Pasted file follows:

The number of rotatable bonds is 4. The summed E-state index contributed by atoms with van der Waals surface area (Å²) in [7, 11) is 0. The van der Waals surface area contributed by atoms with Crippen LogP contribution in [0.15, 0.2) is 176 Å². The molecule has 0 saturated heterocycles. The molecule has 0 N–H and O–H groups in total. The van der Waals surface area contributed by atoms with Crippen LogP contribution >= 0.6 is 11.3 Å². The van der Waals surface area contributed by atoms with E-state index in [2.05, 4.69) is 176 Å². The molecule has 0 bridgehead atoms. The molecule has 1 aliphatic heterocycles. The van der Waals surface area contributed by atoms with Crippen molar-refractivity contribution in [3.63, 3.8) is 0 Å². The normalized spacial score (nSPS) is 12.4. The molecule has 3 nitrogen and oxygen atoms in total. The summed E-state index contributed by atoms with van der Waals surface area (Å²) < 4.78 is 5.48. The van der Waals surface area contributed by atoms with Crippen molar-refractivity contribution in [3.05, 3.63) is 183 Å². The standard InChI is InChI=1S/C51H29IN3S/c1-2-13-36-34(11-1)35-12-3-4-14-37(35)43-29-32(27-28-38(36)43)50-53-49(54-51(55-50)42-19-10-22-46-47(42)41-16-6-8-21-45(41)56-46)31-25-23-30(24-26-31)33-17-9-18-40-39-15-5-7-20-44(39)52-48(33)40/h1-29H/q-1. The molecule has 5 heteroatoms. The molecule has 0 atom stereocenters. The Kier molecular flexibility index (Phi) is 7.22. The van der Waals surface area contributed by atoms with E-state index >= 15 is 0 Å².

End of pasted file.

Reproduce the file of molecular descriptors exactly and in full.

The number of rotatable bonds is 4. The summed E-state index contributed by atoms with van der Waals surface area (Å²) in [7, 11) is 0. The van der Waals surface area contributed by atoms with Crippen LogP contribution in [0.15, 0.2) is 176 Å². The molecule has 0 saturated heterocycles. The molecule has 0 N–H and O–H groups in total. The van der Waals surface area contributed by atoms with Crippen LogP contribution >= 0.6 is 11.3 Å². The van der Waals surface area contributed by atoms with E-state index in [2.05, 4.69) is 176 Å². The molecule has 0 bridgehead atoms. The molecule has 1 aliphatic heterocycles. The van der Waals surface area contributed by atoms with Crippen molar-refractivity contribution in [3.63, 3.8) is 0 Å². The normalized spacial score (nSPS) is 12.4. The molecule has 3 nitrogen and oxygen atoms in total. The summed E-state index contributed by atoms with van der Waals surface area (Å²) < 4.78 is 5.48. The van der Waals surface area contributed by atoms with Crippen molar-refractivity contribution in [3.05, 3.63) is 183 Å². The standard InChI is InChI=1S/C51H29IN3S/c1-2-13-36-34(11-1)35-12-3-4-14-37(35)43-29-32(27-28-38(36)43)50-53-49(54-51(55-50)42-19-10-22-46-47(42)41-16-6-8-21-45(41)56-46)31-25-23-30(24-26-31)33-17-9-18-40-39-15-5-7-20-44(39)52-48(33)40/h1-29H/q-1. The molecule has 5 heteroatoms. The molecule has 0 atom stereocenters. The Kier molecular flexibility index (Phi) is 7.22. The van der Waals surface area contributed by atoms with E-state index >= 15 is 0 Å².